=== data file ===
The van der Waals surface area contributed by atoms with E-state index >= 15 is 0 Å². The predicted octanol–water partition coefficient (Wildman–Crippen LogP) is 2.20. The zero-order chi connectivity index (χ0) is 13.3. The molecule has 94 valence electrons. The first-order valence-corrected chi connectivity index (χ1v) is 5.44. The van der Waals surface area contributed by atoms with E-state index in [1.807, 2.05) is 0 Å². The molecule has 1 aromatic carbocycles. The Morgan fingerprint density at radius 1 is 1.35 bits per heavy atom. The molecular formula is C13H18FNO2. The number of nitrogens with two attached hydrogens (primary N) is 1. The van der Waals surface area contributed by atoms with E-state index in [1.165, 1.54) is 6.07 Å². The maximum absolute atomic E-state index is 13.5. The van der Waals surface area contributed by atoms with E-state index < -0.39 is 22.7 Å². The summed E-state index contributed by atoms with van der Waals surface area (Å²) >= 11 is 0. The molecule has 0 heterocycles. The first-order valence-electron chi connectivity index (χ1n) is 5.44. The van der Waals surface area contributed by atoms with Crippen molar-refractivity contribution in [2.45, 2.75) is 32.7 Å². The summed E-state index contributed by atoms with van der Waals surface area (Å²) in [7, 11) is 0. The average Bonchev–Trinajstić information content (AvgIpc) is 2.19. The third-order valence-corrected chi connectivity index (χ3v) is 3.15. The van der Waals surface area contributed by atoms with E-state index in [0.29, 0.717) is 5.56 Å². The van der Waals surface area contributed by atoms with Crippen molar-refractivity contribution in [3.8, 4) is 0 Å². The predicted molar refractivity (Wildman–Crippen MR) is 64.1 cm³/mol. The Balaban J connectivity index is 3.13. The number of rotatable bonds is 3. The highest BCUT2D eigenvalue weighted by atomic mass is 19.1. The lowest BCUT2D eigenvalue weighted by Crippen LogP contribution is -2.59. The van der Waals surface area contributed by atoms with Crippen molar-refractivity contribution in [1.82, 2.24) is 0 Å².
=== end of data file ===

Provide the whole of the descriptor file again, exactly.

The van der Waals surface area contributed by atoms with E-state index >= 15 is 0 Å². The predicted octanol–water partition coefficient (Wildman–Crippen LogP) is 2.20. The zero-order chi connectivity index (χ0) is 13.3. The molecule has 94 valence electrons. The first-order valence-corrected chi connectivity index (χ1v) is 5.44. The van der Waals surface area contributed by atoms with E-state index in [1.807, 2.05) is 0 Å². The molecule has 1 aromatic carbocycles. The Morgan fingerprint density at radius 1 is 1.35 bits per heavy atom. The molecular formula is C13H18FNO2. The number of nitrogens with two attached hydrogens (primary N) is 1. The van der Waals surface area contributed by atoms with E-state index in [1.165, 1.54) is 6.07 Å². The maximum absolute atomic E-state index is 13.5. The van der Waals surface area contributed by atoms with E-state index < -0.39 is 22.7 Å². The summed E-state index contributed by atoms with van der Waals surface area (Å²) >= 11 is 0. The molecule has 0 heterocycles. The first-order valence-electron chi connectivity index (χ1n) is 5.44. The van der Waals surface area contributed by atoms with Crippen molar-refractivity contribution in [2.45, 2.75) is 32.7 Å². The summed E-state index contributed by atoms with van der Waals surface area (Å²) in [7, 11) is 0. The average Bonchev–Trinajstić information content (AvgIpc) is 2.19. The third-order valence-corrected chi connectivity index (χ3v) is 3.15. The van der Waals surface area contributed by atoms with E-state index in [0.29, 0.717) is 5.56 Å². The van der Waals surface area contributed by atoms with Crippen molar-refractivity contribution in [3.8, 4) is 0 Å². The predicted molar refractivity (Wildman–Crippen MR) is 64.1 cm³/mol. The Balaban J connectivity index is 3.13. The number of rotatable bonds is 3. The highest BCUT2D eigenvalue weighted by atomic mass is 19.1. The lowest BCUT2D eigenvalue weighted by Crippen LogP contribution is -2.59. The van der Waals surface area contributed by atoms with Crippen molar-refractivity contribution in [1.82, 2.24) is 0 Å².